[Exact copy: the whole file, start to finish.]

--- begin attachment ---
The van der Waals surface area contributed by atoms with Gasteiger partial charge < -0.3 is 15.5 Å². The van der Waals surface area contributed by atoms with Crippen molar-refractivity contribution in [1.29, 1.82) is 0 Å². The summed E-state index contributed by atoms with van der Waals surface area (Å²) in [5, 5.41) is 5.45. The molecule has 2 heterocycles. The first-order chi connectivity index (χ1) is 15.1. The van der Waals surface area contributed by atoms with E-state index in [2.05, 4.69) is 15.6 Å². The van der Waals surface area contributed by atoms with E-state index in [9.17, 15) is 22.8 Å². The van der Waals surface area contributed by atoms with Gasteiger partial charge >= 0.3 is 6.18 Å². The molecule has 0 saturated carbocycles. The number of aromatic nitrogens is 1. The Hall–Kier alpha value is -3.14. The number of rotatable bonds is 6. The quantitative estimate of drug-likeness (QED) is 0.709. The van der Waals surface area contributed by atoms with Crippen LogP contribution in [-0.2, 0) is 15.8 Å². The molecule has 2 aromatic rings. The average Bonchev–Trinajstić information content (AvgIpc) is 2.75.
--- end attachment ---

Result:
The van der Waals surface area contributed by atoms with Gasteiger partial charge < -0.3 is 15.5 Å². The van der Waals surface area contributed by atoms with Crippen molar-refractivity contribution in [1.29, 1.82) is 0 Å². The summed E-state index contributed by atoms with van der Waals surface area (Å²) in [5, 5.41) is 5.45. The molecule has 2 heterocycles. The first-order chi connectivity index (χ1) is 15.1. The van der Waals surface area contributed by atoms with E-state index in [2.05, 4.69) is 15.6 Å². The van der Waals surface area contributed by atoms with E-state index in [9.17, 15) is 22.8 Å². The van der Waals surface area contributed by atoms with Gasteiger partial charge >= 0.3 is 6.18 Å². The molecule has 0 saturated carbocycles. The number of aromatic nitrogens is 1. The Hall–Kier alpha value is -3.14. The number of rotatable bonds is 6. The quantitative estimate of drug-likeness (QED) is 0.709. The van der Waals surface area contributed by atoms with Crippen LogP contribution in [-0.2, 0) is 15.8 Å². The molecule has 2 aromatic rings. The average Bonchev–Trinajstić information content (AvgIpc) is 2.75.